Return to Home Page

 

April 11, 2012

Canada's regional Americas strategy at a crossroads

By Beatriz Gonzalez, Rachel Warden, Julia Sánchez
via Embassy

In 2007, Prime Minister Stephen Harper designated Latin America as a foreign policy priority. He appointed a minister of state for the Americas and embarked on a high-profile visit to the region.

The record of action to date has been narrowly focused on trade, at the expense of deep engagement on such important issues as development, security, corporate accountability, democratic governance, and human rights.

Canada's narrow approach probably won't be well received at the upcoming Summit of the Americas, which is to take place in Colombia on April 14 and 15. It flies in the face of a tide of governments hungry for new, homegrown approaches to hemispheric co-operation and integration including Brazil, Argentina, Uruguay, Ecuador, Peru, Paraguay, and Bolivia.

Mr. Harper's trip to the summit, to which 34 heads of state are invited, is an opportunity for him to signal that Canada is willing to modify its approach.

In the months leading up to the summit, the government consulted with dozens of Canadian civil society organizations. These groups have years of experience in Latin America and, collectively, are connected to thousands of women's, labour, human rights, peasant, church, and indigenous organizations across the continent. Civil society has provided the Canadian government with an array of recommendations to improve the Americas strategy going forward.

Towards a new approach

What would a reinvigorated Americas strategy look like? It would focus on four key elements. Free trade agreements would be premised on compliance with international human rights standards. Democratic governance would be actively promoted. Corporate accountability would be a top priority. Militarization would not be seen as the solution to drug and criminality problems.

First, Canada would refrain from concluding free trade agreements with countries that have poor human rights records. Free trade deals tend to increase the kinds of investment that are most associated with violence and forced displacement, such as gold, oil, and plantations for biofuel.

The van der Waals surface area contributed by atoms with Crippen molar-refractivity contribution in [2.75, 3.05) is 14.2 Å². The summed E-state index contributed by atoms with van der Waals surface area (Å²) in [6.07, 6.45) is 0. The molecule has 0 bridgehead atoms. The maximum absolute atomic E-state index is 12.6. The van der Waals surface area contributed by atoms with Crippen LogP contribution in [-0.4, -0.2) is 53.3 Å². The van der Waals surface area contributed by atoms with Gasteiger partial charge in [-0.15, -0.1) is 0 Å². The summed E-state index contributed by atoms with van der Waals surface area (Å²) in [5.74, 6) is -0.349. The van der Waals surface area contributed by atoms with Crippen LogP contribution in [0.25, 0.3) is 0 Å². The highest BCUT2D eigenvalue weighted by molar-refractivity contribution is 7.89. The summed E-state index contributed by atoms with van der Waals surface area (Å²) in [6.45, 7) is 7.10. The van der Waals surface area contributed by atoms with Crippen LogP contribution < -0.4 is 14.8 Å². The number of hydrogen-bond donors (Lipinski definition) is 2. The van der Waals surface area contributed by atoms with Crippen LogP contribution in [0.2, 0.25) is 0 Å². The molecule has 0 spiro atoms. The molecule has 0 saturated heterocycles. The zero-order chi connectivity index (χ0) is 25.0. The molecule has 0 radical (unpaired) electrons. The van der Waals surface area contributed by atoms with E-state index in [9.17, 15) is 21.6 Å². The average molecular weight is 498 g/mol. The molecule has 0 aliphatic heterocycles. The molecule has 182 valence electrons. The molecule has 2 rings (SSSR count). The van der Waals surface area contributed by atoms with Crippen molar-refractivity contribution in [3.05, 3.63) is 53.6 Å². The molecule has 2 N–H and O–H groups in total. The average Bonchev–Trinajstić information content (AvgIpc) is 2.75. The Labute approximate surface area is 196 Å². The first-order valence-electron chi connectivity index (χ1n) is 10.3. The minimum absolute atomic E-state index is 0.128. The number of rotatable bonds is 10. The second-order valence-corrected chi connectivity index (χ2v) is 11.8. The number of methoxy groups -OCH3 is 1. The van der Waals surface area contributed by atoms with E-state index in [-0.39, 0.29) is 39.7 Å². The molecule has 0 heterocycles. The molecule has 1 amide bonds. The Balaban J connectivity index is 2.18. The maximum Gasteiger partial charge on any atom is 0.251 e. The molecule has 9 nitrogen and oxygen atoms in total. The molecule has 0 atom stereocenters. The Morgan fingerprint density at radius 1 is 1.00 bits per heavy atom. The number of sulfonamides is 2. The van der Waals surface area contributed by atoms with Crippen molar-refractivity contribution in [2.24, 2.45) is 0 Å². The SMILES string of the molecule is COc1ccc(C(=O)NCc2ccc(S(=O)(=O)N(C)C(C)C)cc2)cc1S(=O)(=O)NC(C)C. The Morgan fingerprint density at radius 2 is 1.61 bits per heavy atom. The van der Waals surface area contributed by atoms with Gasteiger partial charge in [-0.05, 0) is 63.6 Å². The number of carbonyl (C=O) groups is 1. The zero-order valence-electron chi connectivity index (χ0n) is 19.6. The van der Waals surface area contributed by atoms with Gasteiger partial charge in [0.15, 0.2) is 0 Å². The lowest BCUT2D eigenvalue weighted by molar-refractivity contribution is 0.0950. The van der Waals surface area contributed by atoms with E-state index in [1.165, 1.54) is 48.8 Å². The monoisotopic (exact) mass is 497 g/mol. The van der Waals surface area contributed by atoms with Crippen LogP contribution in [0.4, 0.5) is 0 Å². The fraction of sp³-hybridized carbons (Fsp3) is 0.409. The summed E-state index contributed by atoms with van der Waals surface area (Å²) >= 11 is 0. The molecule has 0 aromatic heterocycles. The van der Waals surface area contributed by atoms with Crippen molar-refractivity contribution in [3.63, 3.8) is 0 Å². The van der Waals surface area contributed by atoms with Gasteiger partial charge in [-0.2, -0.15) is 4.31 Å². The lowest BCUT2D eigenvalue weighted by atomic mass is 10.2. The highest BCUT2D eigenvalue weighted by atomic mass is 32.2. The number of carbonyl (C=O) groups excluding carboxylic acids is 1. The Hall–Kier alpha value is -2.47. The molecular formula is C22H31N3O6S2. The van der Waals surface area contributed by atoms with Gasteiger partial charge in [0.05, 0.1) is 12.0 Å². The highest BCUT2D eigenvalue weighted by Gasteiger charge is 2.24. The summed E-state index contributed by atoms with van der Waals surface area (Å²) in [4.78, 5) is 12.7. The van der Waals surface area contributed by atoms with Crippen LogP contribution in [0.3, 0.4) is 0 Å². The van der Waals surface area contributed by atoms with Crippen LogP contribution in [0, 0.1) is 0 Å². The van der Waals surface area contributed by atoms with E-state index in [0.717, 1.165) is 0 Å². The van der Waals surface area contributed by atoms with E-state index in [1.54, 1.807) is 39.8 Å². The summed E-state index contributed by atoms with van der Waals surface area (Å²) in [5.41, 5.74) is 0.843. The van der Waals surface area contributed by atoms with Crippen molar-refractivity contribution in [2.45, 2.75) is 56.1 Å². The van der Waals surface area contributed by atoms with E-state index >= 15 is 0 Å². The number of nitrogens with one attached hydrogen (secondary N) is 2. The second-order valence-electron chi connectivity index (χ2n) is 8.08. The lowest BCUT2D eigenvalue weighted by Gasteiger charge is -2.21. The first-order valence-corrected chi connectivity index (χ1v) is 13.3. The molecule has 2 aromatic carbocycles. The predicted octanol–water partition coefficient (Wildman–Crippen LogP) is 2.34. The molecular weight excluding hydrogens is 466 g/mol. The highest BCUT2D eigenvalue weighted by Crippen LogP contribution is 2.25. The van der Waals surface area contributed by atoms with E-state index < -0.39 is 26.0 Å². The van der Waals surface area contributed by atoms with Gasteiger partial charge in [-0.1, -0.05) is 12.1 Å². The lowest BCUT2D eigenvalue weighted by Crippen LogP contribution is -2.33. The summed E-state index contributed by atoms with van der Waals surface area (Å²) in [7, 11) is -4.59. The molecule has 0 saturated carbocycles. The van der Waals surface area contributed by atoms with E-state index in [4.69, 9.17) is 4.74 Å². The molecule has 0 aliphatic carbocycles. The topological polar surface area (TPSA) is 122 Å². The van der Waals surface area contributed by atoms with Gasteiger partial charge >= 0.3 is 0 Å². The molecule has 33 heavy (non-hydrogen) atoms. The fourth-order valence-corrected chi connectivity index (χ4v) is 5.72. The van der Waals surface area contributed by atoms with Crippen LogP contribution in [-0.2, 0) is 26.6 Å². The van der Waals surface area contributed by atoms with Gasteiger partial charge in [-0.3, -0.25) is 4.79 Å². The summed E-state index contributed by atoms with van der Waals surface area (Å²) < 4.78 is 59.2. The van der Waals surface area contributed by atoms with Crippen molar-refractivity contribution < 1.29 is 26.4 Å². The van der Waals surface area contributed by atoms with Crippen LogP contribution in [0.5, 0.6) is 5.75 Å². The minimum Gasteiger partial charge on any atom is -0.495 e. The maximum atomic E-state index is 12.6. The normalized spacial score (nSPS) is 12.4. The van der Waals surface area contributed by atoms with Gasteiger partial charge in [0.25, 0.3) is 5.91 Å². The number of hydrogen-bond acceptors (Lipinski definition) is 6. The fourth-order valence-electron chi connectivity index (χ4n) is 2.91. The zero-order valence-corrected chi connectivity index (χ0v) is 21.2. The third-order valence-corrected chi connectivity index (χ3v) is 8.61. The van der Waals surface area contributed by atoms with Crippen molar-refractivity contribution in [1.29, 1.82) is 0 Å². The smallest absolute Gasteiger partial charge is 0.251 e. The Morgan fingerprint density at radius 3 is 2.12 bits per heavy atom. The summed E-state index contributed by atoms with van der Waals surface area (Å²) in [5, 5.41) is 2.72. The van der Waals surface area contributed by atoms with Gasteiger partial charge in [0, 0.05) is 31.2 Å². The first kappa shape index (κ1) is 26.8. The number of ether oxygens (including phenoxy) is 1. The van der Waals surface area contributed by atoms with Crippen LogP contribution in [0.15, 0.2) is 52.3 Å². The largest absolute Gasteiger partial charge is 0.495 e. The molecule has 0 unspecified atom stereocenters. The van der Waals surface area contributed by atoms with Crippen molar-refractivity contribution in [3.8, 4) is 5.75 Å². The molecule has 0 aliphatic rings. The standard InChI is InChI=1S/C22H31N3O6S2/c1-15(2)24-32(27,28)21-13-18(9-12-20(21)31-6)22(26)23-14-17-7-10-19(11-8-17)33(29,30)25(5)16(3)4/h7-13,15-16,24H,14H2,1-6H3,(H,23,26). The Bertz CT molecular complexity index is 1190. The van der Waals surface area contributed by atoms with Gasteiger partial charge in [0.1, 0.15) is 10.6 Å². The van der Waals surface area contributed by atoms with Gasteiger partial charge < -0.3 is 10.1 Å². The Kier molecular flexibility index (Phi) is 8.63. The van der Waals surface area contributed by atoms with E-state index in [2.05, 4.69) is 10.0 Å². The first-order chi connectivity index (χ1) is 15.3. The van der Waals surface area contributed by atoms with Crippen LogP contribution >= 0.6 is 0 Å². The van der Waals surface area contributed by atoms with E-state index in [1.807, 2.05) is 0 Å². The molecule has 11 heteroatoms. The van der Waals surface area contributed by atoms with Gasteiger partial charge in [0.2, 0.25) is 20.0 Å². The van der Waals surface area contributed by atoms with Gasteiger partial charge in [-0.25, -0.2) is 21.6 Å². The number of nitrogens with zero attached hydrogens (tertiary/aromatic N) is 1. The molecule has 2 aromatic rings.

Last year, Canada concluded a free trade agreement with Colombia despite the widespread presence of paramilitary groups that use violence to displace people from their lands for lucrative projects. Colombia is the most dangerous country in the world for union leaders, stifling workers' ability to maintain or improve their working conditions.

Second, although it was one of the three pillars of the 2007 Americas strategy, the promotion of democratic governance has been largely absent. In Honduras, for example, since a coup d'état in June 2009, hundreds of regime opponents have been intimidated, arbitrarily arrested, disappeared, tortured, and killed. Instead of condemning these violations and pushing for a verifiable improvement, Canada has adopted a business-as-usual approach, signing a trade deal with Honduras and unequivocally endorsing its highly criticized truth commission.

Third, a revamped Americas strategy would put more emphasis on corporate accountability for Canadian companies operating in Latin America. Canadian mining companies hold over 50 per cent of the mineral exploration market in Latin America. As a market leader, Canada must also become a leader in addressing the social and environmental ills that so often characterize the extractive sector. Civil society has long promoted the pursuit of corporate accountability through Canadian regulation and law. Bill C-300, which was narrowly defeated in Parliament in 2010, would have been a useful step in this direction.

Finally, a revitalized Americas strategy would analyze the root causes of drug and criminality problems in the Americas and recognize that militaristic approaches are often detrimental to public security. Since the war on drugs in Mexico was declared in 2006, there has been an unprecedented rise in crime and violence in the country, with over 47,000 people violently killed in the past five years. Innocent citizens are caught in the crossfire every day, and the drug war is often used as an excuse for impunity and increasing violence against women.

The Summit of the Americas is an important opportunity for Canada to signal a broader, more genuine commitment to the hemisphere and to restore its status as a global champion for human rights. Can it rise to the occasion?

Beatriz Gonzalez is the co-chair of the Americas Policy Group, a Canadian civil society policy group focused on the region, and Americas program development officer at Oxfam Canada. Rachel Warden is the co-chair of the Americas Policy Group and the Latin America partnerships co-ordinator at KAIROS. Julia Sánchez is the president and CEO of the Canadian Council for International Co-operation.

Top of Page